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College students: the voters President Obama has forgotten about

Austin Gaddis

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In a speech to supporters at the University of Michigan in January, President Barack Obama spoke to a demographic he’s seemingly ignored since asking for their vote last election – college students.

Young voters eager to see a candidate they felt would fight for them, bring change and restore trust in Washington essentially made Obama’s historic election possible, claiming 66 percent of a young demographic that turned out in record numbers.

Obama told the Michigan students that his administration would be putting colleges across the nation “on notice” that the days of outrageous tuition hikes were over.

Great, simply put them on notice. Take no action.

Unfortunately for students, Obama’s track record of acting on the hikes has been practically nonexistent. Under the current administration, college tuition has increased over 25 percent and shows no sign of slowing down.

For Obama, false rhetoric with no action has become increasingly too common.

Facing a tough reelection campaign, Obama knows that he must motivate Americans to still believe in the change that he championed he would bring. He knows he must somehow deliver a message of hope in the middle of chaos.

However, with record unemployment, astronomical gas prices, massive national debt, foreign turmoil and political stalemates, young Americans are callously realistic about the current state of our nation and the failed leadership of Washington.

According to a recent study by the Harvard Institute of Politics, only 12 percent of young voters think the country is on the right track. The same study revealed that Obama’s current approval rating among voters under 30 has dropped to the lowest point in his presidency. The approval numbers are even lower among college students surveyed.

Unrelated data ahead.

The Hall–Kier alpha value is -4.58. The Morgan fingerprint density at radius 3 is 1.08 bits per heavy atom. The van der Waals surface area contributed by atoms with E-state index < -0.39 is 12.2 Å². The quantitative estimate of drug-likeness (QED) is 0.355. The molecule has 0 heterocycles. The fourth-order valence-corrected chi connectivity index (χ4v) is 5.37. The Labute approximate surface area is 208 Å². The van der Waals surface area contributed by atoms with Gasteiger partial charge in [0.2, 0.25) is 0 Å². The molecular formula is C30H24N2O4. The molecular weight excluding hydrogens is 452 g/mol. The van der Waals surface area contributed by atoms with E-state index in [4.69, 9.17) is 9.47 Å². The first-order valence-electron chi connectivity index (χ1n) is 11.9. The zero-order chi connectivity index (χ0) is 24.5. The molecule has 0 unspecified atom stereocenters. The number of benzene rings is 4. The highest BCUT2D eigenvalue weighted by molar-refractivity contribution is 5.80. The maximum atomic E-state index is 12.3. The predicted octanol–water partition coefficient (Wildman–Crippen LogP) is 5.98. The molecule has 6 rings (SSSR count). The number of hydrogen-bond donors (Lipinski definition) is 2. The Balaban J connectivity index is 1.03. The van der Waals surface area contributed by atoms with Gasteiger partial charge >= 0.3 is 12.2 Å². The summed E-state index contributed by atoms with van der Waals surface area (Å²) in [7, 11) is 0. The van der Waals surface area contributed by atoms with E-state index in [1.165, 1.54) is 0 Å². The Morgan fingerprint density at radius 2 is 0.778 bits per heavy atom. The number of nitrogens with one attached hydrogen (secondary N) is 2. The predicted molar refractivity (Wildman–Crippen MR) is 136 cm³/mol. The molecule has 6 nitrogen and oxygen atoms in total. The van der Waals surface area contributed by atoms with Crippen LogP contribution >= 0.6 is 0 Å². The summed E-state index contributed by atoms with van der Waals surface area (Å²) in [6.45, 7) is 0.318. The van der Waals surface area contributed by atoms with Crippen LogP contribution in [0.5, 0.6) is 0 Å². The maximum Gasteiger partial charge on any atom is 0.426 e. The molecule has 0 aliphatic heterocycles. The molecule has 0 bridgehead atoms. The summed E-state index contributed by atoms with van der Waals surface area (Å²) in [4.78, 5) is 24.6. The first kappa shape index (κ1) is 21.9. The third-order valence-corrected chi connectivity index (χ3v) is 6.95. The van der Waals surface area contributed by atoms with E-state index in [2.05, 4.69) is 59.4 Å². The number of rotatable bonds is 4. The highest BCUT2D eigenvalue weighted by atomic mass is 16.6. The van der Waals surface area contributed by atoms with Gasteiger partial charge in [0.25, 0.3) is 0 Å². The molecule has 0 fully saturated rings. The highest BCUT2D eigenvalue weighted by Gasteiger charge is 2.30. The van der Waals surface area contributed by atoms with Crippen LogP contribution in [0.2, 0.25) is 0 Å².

In an oppositely surprising change, college students made up nearly 50 percent of the attendees at this year’s Conservative Political Action Committee conference, a mecca for right-leaning voters. The Daily Beast reported that collegiate participation at this CPAC is up 233 percent from just five years ago.

The reason for the change is simple – students aren’t fooled by Obama’s empty rhetoric this time around.

As students, we feel the impact of the rising gas prices every time we go to the pump. We know the job outlook post-graduation looks bleak. We have friends and family who are unemployed. This time, the election hits home.

Even on social issues, Obama doesn’t live up to the change that he promised. Other than the repeal of Don’t Ask Don’t Tell, it will be hard for Obama to point to a single social issue that he has devoted significant time to improving. This, too, is hard for voters to forget.

Faced with an awkward dilemma, young voters – particularly college students – now stand at a crossroads.

We yearn for a candidate that will have the economic sense to implement pro-growth initiatives and improve the country’s stability, both at home and abroad. We want someone to fight to drive down unemployment and reduce the financial burden placed on college graduates.

On the other hand, social issues matter deeply to students; numerous polls show millennials tend to lean socially left. We plead for a candidate who doesn’t see the personal decisions and lifestyles of Americans in black-and-white. Honestly, we just want our government to let us be ­– a centrist style of living.

But in the days of political polarization, party extremists seem to be the only real base that candidates from both sides publicly appeal to. We now stand as the lost demographic, vitally important, yet repeatedly forgotten.

As the presidential campaigns move into high gear, it is important that young Americans demand representation and that our voices no longer fall on deaf ears.


Austin Gaddis is a junior majoring in communication studies and public relations. His column runs on Thursdays.



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College students: the voters President Obama has forgotten about